Dec. 13, 2002 — A Federal Energy Regulatory Commission (FERC) administrative law judge issued the recommendation that energy companies overcharged California by $1.8 billion during the state’s energy crisis in 2000 and 2001.
The judge’s recommendation would still have to be adopted by FERC as a whole, but if it were, the state would not likely get any of the refunds it is asking for because the companies still have $3 billion in unpaid bills for energy delivered to California, according to the Associated Press. As a result, under the present plan, the state may have to pay back the energy companies $1.2 billion.
The state had asked for $8.9 billion in refunds for that time period when electricity prices were skyrocketing.
Several groups immediately expressed disbelief and disappointment, including the Foundation for Taxpayer and Consumer Rights (FTCR), which called the finding “absurd and outrageous.”
“FERC has once again ignored the utter failure of energy deregulation and continues on the path of failing consumers and protecting the energy companies that stole billions from California,” said FTCR’s senior consumer advocate Doug Heller. “The notion that these power companies should get even a dime, rather than pay Californians back for the billions they stole, is baffling, absurd and outrageous.”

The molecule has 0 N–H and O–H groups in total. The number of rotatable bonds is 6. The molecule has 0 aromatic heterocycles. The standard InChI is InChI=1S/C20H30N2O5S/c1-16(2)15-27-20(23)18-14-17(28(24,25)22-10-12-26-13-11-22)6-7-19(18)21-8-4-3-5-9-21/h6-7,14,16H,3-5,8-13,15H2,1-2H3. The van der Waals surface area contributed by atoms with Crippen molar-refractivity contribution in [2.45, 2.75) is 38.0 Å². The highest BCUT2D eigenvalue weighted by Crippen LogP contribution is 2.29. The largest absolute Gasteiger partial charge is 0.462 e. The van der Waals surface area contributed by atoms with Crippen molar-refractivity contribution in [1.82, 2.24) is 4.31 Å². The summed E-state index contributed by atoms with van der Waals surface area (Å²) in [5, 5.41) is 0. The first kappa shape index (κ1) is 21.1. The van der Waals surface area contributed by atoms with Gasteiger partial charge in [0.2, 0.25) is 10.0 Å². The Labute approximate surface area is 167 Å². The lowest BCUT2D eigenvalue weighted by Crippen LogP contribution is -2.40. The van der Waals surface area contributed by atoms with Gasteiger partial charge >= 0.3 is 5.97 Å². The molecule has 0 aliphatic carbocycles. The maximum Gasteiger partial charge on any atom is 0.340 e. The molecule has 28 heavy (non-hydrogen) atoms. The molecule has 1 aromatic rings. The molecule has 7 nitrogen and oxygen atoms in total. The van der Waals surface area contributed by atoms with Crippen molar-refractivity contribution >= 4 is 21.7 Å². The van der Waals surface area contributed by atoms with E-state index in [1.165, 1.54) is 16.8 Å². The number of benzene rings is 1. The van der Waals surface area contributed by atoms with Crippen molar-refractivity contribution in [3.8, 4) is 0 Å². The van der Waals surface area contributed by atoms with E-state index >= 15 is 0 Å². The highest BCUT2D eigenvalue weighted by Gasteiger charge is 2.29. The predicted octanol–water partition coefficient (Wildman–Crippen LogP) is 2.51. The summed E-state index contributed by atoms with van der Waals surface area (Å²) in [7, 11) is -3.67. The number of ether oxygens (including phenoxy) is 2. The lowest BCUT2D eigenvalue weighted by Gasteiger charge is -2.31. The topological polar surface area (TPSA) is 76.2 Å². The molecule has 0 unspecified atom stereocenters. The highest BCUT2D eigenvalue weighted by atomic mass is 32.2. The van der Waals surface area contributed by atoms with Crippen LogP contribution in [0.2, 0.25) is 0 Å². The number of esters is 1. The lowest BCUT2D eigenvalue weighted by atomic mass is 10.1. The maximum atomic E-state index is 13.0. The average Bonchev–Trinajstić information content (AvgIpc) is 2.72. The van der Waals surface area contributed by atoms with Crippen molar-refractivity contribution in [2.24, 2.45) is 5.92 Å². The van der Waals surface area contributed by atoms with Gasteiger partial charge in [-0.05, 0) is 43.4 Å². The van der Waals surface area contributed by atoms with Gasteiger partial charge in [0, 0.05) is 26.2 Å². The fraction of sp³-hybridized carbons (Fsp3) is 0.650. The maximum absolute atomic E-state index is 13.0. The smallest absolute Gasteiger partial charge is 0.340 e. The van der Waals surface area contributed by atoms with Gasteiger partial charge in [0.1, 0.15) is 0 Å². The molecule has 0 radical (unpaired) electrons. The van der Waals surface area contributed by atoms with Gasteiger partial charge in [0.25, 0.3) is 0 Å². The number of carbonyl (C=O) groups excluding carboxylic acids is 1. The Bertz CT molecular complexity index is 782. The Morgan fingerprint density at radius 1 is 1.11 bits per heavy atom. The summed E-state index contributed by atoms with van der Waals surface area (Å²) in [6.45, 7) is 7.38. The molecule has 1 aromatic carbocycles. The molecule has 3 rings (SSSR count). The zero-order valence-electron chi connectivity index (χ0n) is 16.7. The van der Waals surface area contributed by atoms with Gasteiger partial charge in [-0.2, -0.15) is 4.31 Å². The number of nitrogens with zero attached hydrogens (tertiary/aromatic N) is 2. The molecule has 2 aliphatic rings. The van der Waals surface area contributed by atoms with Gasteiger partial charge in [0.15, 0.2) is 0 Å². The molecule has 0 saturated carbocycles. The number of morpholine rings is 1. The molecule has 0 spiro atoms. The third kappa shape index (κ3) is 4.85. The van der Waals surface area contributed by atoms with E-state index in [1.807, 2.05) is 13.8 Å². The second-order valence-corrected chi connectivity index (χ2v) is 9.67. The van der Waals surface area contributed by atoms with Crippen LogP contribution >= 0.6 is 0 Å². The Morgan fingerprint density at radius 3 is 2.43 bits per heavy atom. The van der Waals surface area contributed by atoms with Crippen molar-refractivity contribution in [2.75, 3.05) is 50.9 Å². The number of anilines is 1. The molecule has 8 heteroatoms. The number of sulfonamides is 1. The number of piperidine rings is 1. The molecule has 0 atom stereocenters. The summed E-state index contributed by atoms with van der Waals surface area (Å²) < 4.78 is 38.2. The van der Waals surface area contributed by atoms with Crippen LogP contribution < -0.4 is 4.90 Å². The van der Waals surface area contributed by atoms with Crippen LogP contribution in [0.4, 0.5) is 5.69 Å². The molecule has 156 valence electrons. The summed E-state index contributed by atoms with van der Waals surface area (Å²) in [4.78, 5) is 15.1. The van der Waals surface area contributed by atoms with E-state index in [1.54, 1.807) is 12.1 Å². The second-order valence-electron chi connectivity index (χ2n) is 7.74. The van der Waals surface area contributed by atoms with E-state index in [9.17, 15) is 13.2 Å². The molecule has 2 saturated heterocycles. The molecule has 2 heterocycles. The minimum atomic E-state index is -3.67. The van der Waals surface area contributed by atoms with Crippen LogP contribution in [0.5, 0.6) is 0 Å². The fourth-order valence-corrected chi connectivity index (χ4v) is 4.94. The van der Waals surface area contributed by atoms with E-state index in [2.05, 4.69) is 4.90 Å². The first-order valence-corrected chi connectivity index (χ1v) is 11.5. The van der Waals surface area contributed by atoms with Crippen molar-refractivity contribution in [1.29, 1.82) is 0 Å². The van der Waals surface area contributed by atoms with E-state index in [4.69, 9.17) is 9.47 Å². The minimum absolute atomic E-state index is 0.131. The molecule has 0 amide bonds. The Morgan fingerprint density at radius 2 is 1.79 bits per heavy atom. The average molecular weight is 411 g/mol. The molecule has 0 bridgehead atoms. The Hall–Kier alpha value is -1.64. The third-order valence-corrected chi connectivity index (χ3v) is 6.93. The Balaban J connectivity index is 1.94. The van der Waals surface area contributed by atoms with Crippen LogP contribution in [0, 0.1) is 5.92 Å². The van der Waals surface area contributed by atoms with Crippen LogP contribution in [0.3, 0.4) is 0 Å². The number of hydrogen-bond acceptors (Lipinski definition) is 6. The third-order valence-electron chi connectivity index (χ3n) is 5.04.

The judge named the largest generators and sellers of wholesale electricity in California, including Enron Corp., Mirant, , the Williams Cos., Reliant Energy, Dynegy and Duke Energy.
Not included in the judge’s ruling is about $3.4 billion that the California Department of Water Resources paid when it began buying power for the state.
More information is available on FERC’s web site at: http://www.ferc.gov.